By María Isabel Puerta Riera
A massive fraud of this type and magnitude allows for the termination of all rules, regulations, & articles, even those found in the Constitution.
Donald J. Trump, December 3, 2022
The Age of Reality TV in the White House
The arrival of Donald J. Trump to the White House was probably a sign of frustration from the electorate with Washington D.C. political elites. At the same time, it represented the desire to bring a successful businessperson to take charge of the country and change its course. In that yearning was a strong critique of the culture of corruption associated with the country’s political class, hoping to drain the swamp. In any case, Trump’s election cast doubt not only on the pollsters who initially labeled Hillary Clinton, the Democratic Party candidate, as the winner but also on experts who never took candidate Trump seriously.
However, disbelief about his triumph does not invalidate the early perception about the strength of his political competency, mainly because Donald Trump was a widely known figure, from the pages of entertainment magazines to his status as a reality TV star. Hence, from the beginning, starting with his decision not to disassociate himself from his family business up to his departure from the White House, the former president accumulated at least 3,700 conflicts of interest registered by the NGO Citizens for Responsibility and Ethics in Washington (CREW). While there were cases beyond a mere conflict of interest, the truth is that there wasn’t a legal framework to investigate and sanction such an inappropriate situation. This echoes the warnings made after Watergate about the weaknesses of a political system depending on the presidency to self-regulate when it comes to moral and ethical issues.
There are two perspectives we have to differentiate while addressing Trump’s practices in the White House that respond to different strategic objectives. On the one hand, there is the angle of Trump as a businessman that collided with the unwritten rule about the need for the appearance of good conduct. This could be seen when Trump brought his daughter and son-in-law as advisers, despite the reaction in public opinion about the inconvenience of those appointments, demonstrated when it was revealed that Jared Kushner was denied the security clearance that allowed him unrestricted access to classified information. And that it was ordered by the president, despite his legal advisers’ opposition.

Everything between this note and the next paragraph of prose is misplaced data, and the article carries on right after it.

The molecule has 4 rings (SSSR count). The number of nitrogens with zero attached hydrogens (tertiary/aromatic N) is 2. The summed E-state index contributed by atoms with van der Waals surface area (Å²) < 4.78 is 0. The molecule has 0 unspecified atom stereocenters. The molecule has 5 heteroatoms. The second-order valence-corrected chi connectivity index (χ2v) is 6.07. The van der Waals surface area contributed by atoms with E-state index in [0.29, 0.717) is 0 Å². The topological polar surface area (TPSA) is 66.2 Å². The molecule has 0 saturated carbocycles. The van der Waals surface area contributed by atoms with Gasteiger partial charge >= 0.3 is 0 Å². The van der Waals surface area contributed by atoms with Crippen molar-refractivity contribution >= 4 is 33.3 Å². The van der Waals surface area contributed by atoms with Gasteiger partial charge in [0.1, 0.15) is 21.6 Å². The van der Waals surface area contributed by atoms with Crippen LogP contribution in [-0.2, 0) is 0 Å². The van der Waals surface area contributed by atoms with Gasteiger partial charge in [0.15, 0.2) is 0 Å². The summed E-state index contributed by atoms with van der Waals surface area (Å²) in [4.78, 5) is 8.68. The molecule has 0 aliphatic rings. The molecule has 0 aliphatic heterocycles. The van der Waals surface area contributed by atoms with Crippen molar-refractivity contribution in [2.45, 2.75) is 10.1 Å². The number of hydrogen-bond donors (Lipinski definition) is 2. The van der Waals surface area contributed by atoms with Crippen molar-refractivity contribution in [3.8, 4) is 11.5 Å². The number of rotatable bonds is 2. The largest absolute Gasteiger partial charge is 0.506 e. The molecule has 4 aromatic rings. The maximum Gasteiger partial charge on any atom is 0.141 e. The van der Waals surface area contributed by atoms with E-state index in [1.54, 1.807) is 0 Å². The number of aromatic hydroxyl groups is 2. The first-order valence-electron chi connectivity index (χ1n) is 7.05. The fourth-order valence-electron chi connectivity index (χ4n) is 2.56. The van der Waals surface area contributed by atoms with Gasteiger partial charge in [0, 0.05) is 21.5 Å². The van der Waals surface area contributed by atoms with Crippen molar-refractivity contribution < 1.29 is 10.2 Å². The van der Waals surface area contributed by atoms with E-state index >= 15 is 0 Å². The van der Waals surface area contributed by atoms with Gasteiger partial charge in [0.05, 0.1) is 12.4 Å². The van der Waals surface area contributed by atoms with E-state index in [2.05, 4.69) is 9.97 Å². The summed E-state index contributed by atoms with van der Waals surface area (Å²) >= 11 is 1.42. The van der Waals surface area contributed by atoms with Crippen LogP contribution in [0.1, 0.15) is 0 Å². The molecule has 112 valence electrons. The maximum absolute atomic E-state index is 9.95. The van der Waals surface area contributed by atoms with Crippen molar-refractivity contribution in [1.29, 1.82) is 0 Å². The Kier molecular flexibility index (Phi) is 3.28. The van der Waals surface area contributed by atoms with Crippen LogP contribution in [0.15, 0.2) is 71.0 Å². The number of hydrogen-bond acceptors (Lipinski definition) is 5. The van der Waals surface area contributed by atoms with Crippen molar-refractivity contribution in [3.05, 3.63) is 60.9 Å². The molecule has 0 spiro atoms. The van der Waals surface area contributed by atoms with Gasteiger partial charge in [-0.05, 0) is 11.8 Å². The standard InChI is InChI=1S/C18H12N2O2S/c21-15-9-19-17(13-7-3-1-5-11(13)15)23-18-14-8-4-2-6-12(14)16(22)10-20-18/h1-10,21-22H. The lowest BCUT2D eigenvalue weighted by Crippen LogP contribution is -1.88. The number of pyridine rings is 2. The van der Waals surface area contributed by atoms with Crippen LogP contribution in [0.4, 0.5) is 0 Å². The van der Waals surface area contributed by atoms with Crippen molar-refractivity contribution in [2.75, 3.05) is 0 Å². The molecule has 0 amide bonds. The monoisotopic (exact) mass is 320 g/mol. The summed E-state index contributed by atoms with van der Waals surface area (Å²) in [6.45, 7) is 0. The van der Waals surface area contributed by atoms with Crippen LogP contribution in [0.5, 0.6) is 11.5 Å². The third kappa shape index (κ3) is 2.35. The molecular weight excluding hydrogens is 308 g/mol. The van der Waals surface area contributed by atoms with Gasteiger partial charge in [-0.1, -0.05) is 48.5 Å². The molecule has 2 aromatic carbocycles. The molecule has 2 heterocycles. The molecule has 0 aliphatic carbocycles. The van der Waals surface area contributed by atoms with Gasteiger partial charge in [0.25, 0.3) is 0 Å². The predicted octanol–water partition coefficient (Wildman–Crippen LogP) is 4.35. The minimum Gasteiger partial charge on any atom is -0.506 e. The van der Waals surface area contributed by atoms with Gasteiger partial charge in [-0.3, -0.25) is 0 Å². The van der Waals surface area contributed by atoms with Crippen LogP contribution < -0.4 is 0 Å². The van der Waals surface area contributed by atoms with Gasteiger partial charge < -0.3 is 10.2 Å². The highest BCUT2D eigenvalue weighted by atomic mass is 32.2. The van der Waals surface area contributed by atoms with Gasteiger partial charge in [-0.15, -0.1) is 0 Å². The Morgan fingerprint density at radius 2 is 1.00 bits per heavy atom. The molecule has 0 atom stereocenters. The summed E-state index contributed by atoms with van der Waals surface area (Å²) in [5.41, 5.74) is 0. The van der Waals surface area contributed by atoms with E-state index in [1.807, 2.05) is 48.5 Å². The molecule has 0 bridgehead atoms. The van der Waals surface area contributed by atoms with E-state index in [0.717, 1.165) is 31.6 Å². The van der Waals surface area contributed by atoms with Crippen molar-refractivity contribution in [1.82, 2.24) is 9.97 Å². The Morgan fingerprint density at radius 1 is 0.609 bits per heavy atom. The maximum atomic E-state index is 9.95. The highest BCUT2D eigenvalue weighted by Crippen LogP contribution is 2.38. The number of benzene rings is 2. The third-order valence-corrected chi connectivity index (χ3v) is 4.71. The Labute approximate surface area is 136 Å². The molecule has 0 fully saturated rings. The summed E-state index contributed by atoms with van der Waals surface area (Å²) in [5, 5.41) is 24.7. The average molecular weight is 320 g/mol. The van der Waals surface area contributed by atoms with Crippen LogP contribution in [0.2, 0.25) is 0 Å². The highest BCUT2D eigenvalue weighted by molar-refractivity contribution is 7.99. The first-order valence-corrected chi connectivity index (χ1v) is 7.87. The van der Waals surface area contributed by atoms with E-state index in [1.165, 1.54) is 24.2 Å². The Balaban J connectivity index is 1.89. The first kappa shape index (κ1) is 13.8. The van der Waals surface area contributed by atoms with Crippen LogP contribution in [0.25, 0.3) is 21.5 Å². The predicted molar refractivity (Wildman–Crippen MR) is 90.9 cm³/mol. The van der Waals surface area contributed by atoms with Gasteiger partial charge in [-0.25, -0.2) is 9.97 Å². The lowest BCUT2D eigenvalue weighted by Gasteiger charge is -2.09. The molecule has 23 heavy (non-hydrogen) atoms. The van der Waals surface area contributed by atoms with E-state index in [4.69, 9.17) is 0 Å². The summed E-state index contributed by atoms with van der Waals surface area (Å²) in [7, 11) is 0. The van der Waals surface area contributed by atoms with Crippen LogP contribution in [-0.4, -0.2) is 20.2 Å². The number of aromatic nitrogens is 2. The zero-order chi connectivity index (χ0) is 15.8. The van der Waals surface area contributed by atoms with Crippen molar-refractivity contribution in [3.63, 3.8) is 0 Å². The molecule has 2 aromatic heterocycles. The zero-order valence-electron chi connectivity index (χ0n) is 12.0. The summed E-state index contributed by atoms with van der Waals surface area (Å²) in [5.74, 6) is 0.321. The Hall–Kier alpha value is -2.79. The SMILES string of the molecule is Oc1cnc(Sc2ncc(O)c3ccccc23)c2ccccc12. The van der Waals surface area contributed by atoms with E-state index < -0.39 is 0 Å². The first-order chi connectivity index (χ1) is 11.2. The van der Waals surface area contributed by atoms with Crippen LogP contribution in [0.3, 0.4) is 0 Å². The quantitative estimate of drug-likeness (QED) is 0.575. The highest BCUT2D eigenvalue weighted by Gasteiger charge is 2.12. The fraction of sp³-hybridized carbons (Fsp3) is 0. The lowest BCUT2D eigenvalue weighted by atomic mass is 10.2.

The other was undoubtedly the political approach. Since the beginning of his term, it was clear that power and permanence in the White House were a priority for former President Trump. In May 2017, when the investigation into the interference of the Vladimir Putin regime in the 2016 elections began, one of the many political crises of his administration started a yearslong confrontation with the media, leading to the accusation of the press embodying the enemy. The investigation conducted by former FBI Director Robert Mueller, who ran an extensive probe into Russian interference and possible ties to then-candidate Trump’s campaign for nearly two years, kept the country on tenterhooks. In the course of it, it was not infrequently feared that Trump’s pressure on his Attorney General and the Department of Justice would end up repeating the experience of the Saturday Night Massacre of the Watergate scandal. Despite the speculation of the president’s guilt, the long-awaited report commissioned by special counsel Robert Mueller did not clear up the existing doubts. Although no accusations were made against the then-president, he was not explicitly exonerated either. Nonetheless, Mueller’s report referenced the need to limit the power of the presidency to protect political institutions from abusive exercise.